Friday 30 July 2021

World peace, hollow laugh

 I'm gradually gobbling up the podcasts from Lingthusiasm, the podcast that's enthusiastic about linguistics by Gretchen McCulloch and Lauren Gawne [prev - schwa]. I reckon that, if we knew more about how languages are used and where they come from, then we'd be more circumspect in how we speak. Although I've inducted them into the Women of Science hall of fame, the Lingthusiasts are more helpful in dealing with ethics, sensitivities and how to live tight.

Episode 1 gets to the heart of the matter with a deconstruction of Esperanto and the invisible certainties of Ludwig Zamenhoff when he invented the first "conlang" [bloboprev]. He was born in Białystok [Беласток ביאַליסטאָק‎ Baltstogė R], a city in NE Poland, whose train-station I have passed through on my way to pick mushrooms and eat pierogi up near the Lithuanian borrrder. If you live in a place where you might need Polish, Russian, Yiddish, Lithuanian and German just to do the shopping, then you might hope for better communication among disparate people. Zamenhoff has left no direct descendants, all three of his children and their families having been done to death in the Holocaust.

Gretchen "nerdnik" McCulloch came across and started to learn Esperanto as a read-all 12 year old. But flung the book across the room when she twigged that all the names applied to women [virino] were diminutives of the cognate man-names [viro]. This shockin' casually disrespectful view of the status of women is found in German and other languages, but Esperanto was starting from a clean slate and you'd expect better. All good though; because this insight into invisible certainties helped young Gretchen develop her feminist backbone. And her rhetorical crap detector "do people who think that if we all spoke the same language we’d get along, have they ever been in a family? Have they never had arguments?" Indeed, it takes more than language to foment distrust, othering and dispute. But, heck, if you're going to paper over the cracks of interpersonal communication with a universal lingo, at least think a bit about your own bias and prejudice. And World Peace requires more work of us all.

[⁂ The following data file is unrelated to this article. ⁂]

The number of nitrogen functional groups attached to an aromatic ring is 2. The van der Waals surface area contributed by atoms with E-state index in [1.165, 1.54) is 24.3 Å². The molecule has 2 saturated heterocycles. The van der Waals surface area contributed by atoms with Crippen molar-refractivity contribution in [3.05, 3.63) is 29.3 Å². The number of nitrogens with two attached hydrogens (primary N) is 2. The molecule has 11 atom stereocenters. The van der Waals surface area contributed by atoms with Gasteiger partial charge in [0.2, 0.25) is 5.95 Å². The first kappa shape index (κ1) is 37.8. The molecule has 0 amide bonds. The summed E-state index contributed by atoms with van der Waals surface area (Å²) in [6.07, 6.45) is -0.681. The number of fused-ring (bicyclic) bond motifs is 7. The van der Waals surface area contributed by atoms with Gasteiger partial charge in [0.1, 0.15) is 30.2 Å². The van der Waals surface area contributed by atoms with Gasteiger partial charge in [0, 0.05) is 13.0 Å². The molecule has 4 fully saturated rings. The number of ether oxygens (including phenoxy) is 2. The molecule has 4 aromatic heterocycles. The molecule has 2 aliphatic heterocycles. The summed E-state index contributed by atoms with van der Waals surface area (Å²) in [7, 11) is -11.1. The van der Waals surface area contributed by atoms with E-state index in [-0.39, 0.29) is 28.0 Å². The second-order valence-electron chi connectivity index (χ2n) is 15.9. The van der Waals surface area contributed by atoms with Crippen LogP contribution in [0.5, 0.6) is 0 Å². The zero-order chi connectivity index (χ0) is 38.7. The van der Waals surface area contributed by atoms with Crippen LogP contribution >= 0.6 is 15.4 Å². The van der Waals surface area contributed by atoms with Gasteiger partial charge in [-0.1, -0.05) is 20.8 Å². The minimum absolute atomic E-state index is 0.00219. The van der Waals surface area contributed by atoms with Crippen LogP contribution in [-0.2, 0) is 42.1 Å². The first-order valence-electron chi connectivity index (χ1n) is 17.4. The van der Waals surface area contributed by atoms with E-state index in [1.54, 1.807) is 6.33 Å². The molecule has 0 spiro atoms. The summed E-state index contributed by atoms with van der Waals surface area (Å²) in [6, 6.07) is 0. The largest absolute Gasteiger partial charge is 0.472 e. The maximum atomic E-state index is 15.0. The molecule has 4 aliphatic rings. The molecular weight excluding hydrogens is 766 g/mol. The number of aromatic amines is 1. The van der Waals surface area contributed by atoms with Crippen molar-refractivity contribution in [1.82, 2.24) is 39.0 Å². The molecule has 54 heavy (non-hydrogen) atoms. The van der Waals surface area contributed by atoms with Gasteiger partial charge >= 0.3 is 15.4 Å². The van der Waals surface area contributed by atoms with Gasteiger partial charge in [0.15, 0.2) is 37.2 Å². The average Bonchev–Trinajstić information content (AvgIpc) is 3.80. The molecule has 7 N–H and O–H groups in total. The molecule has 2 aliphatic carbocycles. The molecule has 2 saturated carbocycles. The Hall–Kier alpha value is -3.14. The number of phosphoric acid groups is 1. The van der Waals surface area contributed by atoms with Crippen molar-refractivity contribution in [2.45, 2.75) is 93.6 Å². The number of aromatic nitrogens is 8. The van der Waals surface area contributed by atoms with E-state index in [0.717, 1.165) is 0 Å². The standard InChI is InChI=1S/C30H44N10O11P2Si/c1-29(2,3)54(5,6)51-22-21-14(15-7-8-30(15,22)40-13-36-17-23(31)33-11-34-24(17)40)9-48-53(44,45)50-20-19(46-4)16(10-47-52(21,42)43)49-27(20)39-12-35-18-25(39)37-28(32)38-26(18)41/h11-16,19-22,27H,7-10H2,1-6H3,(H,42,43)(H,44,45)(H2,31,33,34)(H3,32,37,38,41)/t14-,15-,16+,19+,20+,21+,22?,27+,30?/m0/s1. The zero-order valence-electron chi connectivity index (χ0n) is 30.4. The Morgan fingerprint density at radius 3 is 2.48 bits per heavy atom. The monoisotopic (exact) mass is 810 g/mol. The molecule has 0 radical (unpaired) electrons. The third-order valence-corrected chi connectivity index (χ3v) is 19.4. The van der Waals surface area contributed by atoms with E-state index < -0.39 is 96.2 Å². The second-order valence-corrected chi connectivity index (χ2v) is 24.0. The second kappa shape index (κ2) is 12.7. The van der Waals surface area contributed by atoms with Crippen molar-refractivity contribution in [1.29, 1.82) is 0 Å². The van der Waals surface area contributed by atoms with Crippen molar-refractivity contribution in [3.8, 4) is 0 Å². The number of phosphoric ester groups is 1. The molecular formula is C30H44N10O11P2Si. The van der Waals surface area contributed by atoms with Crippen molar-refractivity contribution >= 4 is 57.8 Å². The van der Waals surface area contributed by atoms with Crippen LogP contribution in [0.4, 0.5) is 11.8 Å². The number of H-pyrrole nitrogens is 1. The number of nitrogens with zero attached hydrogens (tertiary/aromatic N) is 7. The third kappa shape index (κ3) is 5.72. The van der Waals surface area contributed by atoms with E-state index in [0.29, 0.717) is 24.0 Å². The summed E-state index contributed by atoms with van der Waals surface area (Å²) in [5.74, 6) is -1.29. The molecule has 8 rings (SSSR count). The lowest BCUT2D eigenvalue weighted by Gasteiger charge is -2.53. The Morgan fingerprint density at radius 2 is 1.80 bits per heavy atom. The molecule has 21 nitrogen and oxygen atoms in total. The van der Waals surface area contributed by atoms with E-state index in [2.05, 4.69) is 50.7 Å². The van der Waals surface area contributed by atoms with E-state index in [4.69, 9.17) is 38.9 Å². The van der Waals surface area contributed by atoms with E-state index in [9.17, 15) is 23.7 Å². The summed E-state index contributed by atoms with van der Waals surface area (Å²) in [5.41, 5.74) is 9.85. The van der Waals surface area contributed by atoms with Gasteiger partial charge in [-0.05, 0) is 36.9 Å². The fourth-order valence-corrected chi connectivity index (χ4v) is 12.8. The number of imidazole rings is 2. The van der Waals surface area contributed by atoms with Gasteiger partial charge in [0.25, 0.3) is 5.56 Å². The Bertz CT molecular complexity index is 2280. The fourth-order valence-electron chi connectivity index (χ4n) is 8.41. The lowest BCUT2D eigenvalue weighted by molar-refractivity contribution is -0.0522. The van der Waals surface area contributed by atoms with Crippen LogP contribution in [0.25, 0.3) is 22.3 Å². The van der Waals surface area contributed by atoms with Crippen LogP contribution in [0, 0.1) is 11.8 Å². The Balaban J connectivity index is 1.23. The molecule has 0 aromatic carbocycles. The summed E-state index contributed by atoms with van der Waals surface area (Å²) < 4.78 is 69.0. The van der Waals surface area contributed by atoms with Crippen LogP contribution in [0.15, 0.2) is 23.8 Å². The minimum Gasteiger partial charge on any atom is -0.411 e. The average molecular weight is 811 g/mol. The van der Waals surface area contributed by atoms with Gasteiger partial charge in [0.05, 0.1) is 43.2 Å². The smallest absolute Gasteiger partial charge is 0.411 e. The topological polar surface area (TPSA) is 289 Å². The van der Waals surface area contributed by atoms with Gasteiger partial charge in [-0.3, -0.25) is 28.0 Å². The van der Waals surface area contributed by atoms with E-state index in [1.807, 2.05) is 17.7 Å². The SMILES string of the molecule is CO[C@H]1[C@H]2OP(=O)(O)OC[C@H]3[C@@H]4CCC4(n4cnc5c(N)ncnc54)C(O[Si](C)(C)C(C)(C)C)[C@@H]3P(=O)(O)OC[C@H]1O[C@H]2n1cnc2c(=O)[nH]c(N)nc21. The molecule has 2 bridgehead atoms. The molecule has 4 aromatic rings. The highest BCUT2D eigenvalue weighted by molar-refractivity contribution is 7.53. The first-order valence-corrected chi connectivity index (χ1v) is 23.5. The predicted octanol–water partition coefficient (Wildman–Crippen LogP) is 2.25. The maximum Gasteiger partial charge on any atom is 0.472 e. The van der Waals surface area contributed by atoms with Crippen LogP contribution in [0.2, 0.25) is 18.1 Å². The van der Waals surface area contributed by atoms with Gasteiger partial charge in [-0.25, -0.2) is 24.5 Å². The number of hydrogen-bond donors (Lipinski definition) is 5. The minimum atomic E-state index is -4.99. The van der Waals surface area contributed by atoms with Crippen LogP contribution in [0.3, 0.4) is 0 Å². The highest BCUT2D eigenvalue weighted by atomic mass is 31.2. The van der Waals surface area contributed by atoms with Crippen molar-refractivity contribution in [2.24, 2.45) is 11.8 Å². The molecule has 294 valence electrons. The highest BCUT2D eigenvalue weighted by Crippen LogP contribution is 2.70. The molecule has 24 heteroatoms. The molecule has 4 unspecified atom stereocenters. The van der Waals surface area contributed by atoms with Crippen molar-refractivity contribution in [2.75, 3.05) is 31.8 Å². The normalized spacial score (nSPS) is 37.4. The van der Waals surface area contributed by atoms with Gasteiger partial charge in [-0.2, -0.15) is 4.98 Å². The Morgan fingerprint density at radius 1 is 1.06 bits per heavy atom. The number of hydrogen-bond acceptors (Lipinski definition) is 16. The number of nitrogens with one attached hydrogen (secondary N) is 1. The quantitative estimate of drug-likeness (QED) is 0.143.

Today I learned TIL, that to land a gig on the International Space Station ISS [prev], you must be able to speak both RU русский and US English. If you can't speak the Other, then the space agency will put you through a crash course. The astronauts and космонавты up there have a convention that each will talk in their non-native language; on the evidence that this will minimise misunderstanding by keeping it simple stupid KISS. All teachers are wary of the tendency to woofle off into technical jargon and/or longer words to show who is the educated adult in the room. Apparently the actual denizens of deep space are evolving a creole which they call Runglish. Although Peggy Whitson, an actual astronaut, who has spent months and months on the ISS, has a different take on what is the language of space.

1 comment:

  1. I'm curious and you might remember, Bob. In the late 60s and maybe very very early 70s I remember a magazine/comic/periodical appearing at the farm. It might have been a one off but I think we had several issues. I'm very hazy on the content but there were penpals to be had and lots of world information, maybe a bit of science. I remember learning some rudimentary Esperanto from one or maybe more of the mags but I don't remember any of the Esperanto. It was quite a long time before I met anyone who knew what Esperanto was so it must have been quite a forward thinking but also obscure publication. It's bugging me now trying to recall the name of the magazine. It was printed on better quality paper than the average Bunty/Beano comic. Full colour too. Any idea what it might have been?